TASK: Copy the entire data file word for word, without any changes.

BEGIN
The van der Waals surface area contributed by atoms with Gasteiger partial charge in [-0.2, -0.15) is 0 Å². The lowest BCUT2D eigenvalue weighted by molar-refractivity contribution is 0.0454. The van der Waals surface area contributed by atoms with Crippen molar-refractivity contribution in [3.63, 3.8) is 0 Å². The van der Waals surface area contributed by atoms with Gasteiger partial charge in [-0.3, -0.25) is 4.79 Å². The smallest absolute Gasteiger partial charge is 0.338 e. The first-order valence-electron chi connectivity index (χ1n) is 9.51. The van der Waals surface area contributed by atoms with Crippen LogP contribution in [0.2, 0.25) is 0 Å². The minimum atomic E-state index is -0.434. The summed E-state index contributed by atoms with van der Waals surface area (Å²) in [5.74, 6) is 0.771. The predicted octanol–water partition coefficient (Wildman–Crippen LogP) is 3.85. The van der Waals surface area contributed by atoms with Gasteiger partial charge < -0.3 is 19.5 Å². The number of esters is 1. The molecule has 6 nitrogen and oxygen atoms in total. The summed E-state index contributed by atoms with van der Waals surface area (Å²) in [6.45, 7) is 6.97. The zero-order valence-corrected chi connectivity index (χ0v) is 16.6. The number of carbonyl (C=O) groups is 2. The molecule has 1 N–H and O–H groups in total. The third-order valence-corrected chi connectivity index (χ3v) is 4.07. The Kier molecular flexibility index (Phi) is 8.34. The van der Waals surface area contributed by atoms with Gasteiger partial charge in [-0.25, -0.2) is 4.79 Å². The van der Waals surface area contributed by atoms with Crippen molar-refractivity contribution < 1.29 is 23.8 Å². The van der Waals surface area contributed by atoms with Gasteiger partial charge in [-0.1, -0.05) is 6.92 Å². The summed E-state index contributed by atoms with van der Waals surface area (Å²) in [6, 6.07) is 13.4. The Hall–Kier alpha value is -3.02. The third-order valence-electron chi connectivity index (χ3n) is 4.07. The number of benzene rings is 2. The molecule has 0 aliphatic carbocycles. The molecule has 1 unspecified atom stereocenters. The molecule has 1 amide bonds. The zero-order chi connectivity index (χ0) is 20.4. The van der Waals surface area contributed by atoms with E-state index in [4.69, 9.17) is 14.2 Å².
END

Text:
The van der Waals surface area contributed by atoms with Gasteiger partial charge in [-0.2, -0.15) is 0 Å². The lowest BCUT2D eigenvalue weighted by molar-refractivity contribution is 0.0454. The van der Waals surface area contributed by atoms with Crippen molar-refractivity contribution in [3.63, 3.8) is 0 Å². The van der Waals surface area contributed by atoms with Gasteiger partial charge in [-0.3, -0.25) is 4.79 Å². The smallest absolute Gasteiger partial charge is 0.338 e. The first-order valence-electron chi connectivity index (χ1n) is 9.51. The van der Waals surface area contributed by atoms with Crippen LogP contribution in [0.2, 0.25) is 0 Å². The minimum atomic E-state index is -0.434. The summed E-state index contributed by atoms with van der Waals surface area (Å²) in [5.74, 6) is 0.771. The predicted octanol–water partition coefficient (Wildman–Crippen LogP) is 3.85. The van der Waals surface area contributed by atoms with Gasteiger partial charge < -0.3 is 19.5 Å². The number of esters is 1. The molecule has 6 nitrogen and oxygen atoms in total. The summed E-state index contributed by atoms with van der Waals surface area (Å²) in [6.45, 7) is 6.97. The zero-order valence-corrected chi connectivity index (χ0v) is 16.6. The number of carbonyl (C=O) groups is 2. The molecule has 1 N–H and O–H groups in total. The third-order valence-corrected chi connectivity index (χ3v) is 4.07. The Kier molecular flexibility index (Phi) is 8.34. The van der Waals surface area contributed by atoms with Gasteiger partial charge in [-0.25, -0.2) is 4.79 Å². The van der Waals surface area contributed by atoms with Crippen molar-refractivity contribution < 1.29 is 23.8 Å². The van der Waals surface area contributed by atoms with Gasteiger partial charge in [-0.1, -0.05) is 6.92 Å². The summed E-state index contributed by atoms with van der Waals surface area (Å²) in [6, 6.07) is 13.4. The Hall–Kier alpha value is -3.02. The third-order valence-electron chi connectivity index (χ3n) is 4.07. The number of benzene rings is 2. The molecule has 0 aliphatic carbocycles. The molecule has 1 unspecified atom stereocenters. The molecule has 1 amide bonds. The zero-order chi connectivity index (χ0) is 20.4. The van der Waals surface area contributed by atoms with E-state index in [4.69, 9.17) is 14.2 Å².